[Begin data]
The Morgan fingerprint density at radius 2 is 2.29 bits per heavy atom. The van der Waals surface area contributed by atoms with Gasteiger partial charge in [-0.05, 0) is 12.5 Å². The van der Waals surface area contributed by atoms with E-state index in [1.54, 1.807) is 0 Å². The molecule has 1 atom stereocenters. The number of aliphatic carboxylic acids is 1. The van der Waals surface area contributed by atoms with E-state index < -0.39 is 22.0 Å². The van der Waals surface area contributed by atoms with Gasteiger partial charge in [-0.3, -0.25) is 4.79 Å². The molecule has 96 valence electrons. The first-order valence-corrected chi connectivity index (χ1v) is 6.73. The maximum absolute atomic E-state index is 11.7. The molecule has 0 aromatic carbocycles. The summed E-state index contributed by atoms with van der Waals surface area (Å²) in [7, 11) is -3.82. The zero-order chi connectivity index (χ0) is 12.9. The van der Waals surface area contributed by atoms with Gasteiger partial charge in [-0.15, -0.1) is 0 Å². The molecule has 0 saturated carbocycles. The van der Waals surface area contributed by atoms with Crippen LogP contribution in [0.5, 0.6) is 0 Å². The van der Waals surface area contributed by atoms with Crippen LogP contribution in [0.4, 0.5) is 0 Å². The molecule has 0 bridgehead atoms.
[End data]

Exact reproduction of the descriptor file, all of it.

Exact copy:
The Morgan fingerprint density at radius 2 is 2.29 bits per heavy atom. The van der Waals surface area contributed by atoms with Gasteiger partial charge in [-0.05, 0) is 12.5 Å². The van der Waals surface area contributed by atoms with E-state index in [1.54, 1.807) is 0 Å². The molecule has 1 atom stereocenters. The number of aliphatic carboxylic acids is 1. The van der Waals surface area contributed by atoms with E-state index < -0.39 is 22.0 Å². The van der Waals surface area contributed by atoms with Gasteiger partial charge in [-0.3, -0.25) is 4.79 Å². The molecule has 96 valence electrons. The first-order valence-corrected chi connectivity index (χ1v) is 6.73. The maximum absolute atomic E-state index is 11.7. The molecule has 0 aromatic carbocycles. The summed E-state index contributed by atoms with van der Waals surface area (Å²) in [7, 11) is -3.82. The zero-order chi connectivity index (χ0) is 12.9. The van der Waals surface area contributed by atoms with Gasteiger partial charge in [-0.15, -0.1) is 0 Å². The molecule has 0 saturated carbocycles. The van der Waals surface area contributed by atoms with Crippen LogP contribution in [0.5, 0.6) is 0 Å². The van der Waals surface area contributed by atoms with Crippen LogP contribution in [0.4, 0.5) is 0 Å². The molecule has 0 bridgehead atoms.